By Jeffry Bartash
Amazon Prime Day hangover curbs Internet sales
The numbers: Sales at U.S. retailers rose 0.6% in August despite a hangover for internet stores after the Amazon Prime Day event, but most of the increase was tied to higher gasoline prices.
Sales had been forecast to rise just 0.1% last month after solid gain in July, when Amazon (AMZN) recorded its biggest day of sales ever. Other retailers also held sales and saw strong activity that month.
Retail sales represent about one-third of all consumer spending and usually offer clues on the strength of the economy.
While consumer spending has been surprisingly strong this year, higher interest rates and a slowdown in hiring are expected to restrain purchases in the months ahead. Millions of Americans also have to start paying back their student loans.
Forecasters predict the holiday shopping season could be the weakest in five years.
Key details: Sales at internet retailers were flat last month after a 1.5% gain in July. Shoppers scaled back after buying lots of stuff around Amazon Prime Day.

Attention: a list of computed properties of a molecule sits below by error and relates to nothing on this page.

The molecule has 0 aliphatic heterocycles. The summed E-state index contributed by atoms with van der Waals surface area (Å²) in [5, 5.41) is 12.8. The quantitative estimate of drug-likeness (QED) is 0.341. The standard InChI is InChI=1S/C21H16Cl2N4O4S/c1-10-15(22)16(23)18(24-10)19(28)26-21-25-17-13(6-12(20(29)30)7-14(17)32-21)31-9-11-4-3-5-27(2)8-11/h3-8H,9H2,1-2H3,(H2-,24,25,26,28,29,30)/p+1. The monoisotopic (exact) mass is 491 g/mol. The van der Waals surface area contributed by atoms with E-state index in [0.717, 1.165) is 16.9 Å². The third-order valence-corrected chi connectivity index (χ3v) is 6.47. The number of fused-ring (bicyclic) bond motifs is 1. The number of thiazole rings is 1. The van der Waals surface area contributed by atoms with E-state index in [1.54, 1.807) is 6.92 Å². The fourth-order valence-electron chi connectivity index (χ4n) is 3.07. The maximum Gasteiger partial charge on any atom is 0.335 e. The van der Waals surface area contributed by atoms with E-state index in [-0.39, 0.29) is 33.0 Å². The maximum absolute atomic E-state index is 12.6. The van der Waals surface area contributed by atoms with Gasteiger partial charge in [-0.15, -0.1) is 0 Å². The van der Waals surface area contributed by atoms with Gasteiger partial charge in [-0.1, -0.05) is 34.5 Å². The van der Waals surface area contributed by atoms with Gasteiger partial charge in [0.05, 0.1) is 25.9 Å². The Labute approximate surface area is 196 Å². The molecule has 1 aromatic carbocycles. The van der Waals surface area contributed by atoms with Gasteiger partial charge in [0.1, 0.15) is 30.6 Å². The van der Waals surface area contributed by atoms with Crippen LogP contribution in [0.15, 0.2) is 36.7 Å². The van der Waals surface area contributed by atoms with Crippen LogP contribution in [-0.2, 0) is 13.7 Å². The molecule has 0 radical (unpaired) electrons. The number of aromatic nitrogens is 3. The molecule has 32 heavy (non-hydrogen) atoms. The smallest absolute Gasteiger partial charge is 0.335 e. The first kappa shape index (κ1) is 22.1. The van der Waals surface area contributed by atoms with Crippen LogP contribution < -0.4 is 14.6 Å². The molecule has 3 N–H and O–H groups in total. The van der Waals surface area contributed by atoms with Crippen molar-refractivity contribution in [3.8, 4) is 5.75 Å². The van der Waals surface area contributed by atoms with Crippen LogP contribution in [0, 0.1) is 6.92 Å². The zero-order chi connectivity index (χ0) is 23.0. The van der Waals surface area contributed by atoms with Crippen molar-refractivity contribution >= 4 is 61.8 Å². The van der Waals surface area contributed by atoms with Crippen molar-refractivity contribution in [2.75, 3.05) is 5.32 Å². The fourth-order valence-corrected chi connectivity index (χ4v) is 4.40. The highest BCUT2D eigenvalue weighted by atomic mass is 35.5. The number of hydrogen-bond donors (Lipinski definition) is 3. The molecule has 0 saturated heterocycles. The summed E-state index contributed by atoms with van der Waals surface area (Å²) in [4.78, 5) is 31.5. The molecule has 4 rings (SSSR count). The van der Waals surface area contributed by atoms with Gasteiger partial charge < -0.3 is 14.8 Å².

What kept overall retail sales from falling was a sharp 5.2% increase in receipts at gas stations, but that's not a good thing for households. The more they have to spend on fuel, the less money they have to pay for discretionary goods.
Auto sales also rose 0.3% to help pad the headline retail number. Auto sales account for about 20% of all retail sales.
Retail sales increased a mild 0.2% when car dealers and gas stations are set aside, which gives a better idea of consumer demand.
Most other retailers also saw an increase in sales, with the notable exception of stores that sell home furnishings. But the gains were generally small.
Sales edged up 0.3% at bars and restaurants, for instance. Restaurant sales tend to rise when the economy is healthy and Americans feel secure in their jobs. Sales decline during times of economic stress.
Big picture: A burst of momentum in the economy over the summer is likely to fade due to higher interest rates, but there's little evidence to suggest a recession is on the way. Americans are still spending plenty of money.
Unemployment is low and wages are finally rising faster than inflation, giving households enough buying power to keep the economy forging ahead.
Looking ahead: "We expect to see consumer spending softening in the months ahead on the combination of pandemic era savings being exhausted, credit cards borrowing slowing as credit availability dries up and the restart of student loan repayments erodes household spending power," said James Knightley, chief international economist at ING.
Market reaction: The Dow Jones Industrial Average DJIA and S&P 500 SPX were set to open higher in Thursday trades.
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(END) Dow Jones Newswires
September 14, 2023 09:18 ET (13:18 GMT)
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